John Bloom is associate professor in the Department of History and Philosophy at Shippensburg University of Pennsylvania. He is the author of books on sports and culture in the United States, including A House of Cards: Baseball Card Collecting and Popular Culture (University of Minnesota Press, 1997), To Show What an Indian Can Do: Sports at Native American Boarding Schools (University of Minnesota Press, 2000), and There You Have It: The Life, Legacy, and Legend of Howard Cosell (University of Massachusetts Press, 2010). He has also edited, with Michael Nevin Willard, Sports Matters: Race, Recreation, and Culture (New York University Press, 2002).
Joseph Darda is assistant professor of English at Texas Christian University, where he is a core member of the Comparative Race and Ethnic Studies Program and an affiliate member of the Women and Gender Studies Program. His articles have appeared in such journals as American Literature, Contemporary Literature, African American Review, Journal of American Studies, and Criticism. While serving as the managing editor of LIT: Literature Interpretation Theory, he edited and introduced the special issue “Literary Counterhistories of US Exceptionalism” (2014).
Theresa L. Geller
Theresa L. Geller is associate professor of film theory and history in the Department of English at Grinnell College. She was a recent Mellon Fellow at Yale University and is currently an affiliated scholar with the Beatrice Bain Research Group at UC Berkeley. Her book, The X-Files, was recently published by Wayne State University Press, and her other scholarship has appeared in Biography, Senses of Cinema, Rhizomes, Velvet Light Trap, and Camera Obscura. She is also the coeditor of a forthcoming volume on the filmmaker Todd Haynes.
Kate Masur is associate professor of history at Northwestern University. She is the author of An Example for All the Land: Emancipation and the Struggle over Equality in Washington, DC (University of North Carolina Press, 2010), and [End Page 187] editor, with Gregory P. Downs, of The World the Civil War Made (University of North Carolina Press, 2015).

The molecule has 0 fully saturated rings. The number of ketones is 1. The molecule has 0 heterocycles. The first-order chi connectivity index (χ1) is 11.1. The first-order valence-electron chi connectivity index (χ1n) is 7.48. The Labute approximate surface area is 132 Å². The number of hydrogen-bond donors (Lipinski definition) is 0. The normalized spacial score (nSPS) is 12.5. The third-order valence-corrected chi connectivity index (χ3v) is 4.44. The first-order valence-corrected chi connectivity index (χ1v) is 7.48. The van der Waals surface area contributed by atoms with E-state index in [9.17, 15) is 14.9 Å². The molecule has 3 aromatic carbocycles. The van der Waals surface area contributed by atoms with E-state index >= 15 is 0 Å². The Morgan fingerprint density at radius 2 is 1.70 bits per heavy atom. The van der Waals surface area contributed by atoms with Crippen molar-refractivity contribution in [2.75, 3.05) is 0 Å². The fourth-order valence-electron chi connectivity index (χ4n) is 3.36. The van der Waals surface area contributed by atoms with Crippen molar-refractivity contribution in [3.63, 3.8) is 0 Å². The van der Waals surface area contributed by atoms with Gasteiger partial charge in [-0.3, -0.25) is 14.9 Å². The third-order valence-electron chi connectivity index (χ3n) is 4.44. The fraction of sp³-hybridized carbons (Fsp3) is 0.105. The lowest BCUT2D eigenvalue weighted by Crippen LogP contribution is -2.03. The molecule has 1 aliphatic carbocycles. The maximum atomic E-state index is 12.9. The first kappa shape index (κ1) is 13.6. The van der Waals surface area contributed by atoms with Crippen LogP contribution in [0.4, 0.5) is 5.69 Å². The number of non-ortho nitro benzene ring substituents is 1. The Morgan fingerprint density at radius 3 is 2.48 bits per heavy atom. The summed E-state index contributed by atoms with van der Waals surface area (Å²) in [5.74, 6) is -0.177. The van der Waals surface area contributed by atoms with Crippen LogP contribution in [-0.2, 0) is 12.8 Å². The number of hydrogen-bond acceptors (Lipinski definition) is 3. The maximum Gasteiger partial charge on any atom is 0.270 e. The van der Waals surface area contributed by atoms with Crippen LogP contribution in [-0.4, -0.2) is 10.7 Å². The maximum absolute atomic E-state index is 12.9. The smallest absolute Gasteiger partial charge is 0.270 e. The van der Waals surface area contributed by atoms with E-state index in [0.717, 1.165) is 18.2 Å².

Kristin Moriah recently defended her dissertation in African American culture and English literature at the CUNY Graduate Center. Her work can be found in Callaloo, Theater Journal, TDR, Peer English, and Understanding Blackness through Performance (Palgrave Macmillan, 2013). Her research interests include late nineteenth- and early twentieth-century African American performance, including the circulation of African American performance within the black diaspora and its influence on the formation of national identity.
Jennifer C. Nash
Jennifer C. Nash is associate professor of African American studies and gender and sexuality studies at Northwestern University. She is the author of The Black Body in Ecstasy: Reading Race, Reading Pornography (Duke University Press, 2014) and articles appearing in Signs, GLQ, Feminist Studies, and Feminist Theory.
Juliet Nebolon is a PhD candidate in the American Studies Program at Yale University. Her dissertation explores the interconnected structures of settler colonialism and military occupation in Hawai‘i during the Pacific War through narratives of public health, domestic science, education, the acquisition of land on US military bases, and the transpacific internment of Japanese Americans, Indigenous peoples, and prisoners of war.
Mecca Jamilah Sullivan
Mecca Jamilah Sullivan is assistant professor of women, gender, sexuality studies at the University of Massachusetts Amherst. Her research explores poetic form and difference in Afro-diasporic women’s literatures and cultures.
Patrick G. Wilz
Patrick G. Wilz is a PhD candidate in the history department at the University of Minnesota and writes on twentieth-century politics, media, and culture in the United States and Europe. His dissertation research focuses on technological innovation, political change, and the relationship between print journalism and the public from the 1960s to the 1990s. [End Page 188]
John Worsencroft is a doctoral candidate in history at Temple University. His dissertation, “Stability Operations: Military Families in the Postwar Era,” is a history of family policies in the US Army and Marine Corps, and how gender shapes rights, obligations, and citizenship in America. He earned an MA in history from the University of Utah. Before pursuing graduate studies, he was a US Marine and fought in Iraq in 2003. [End Page 189]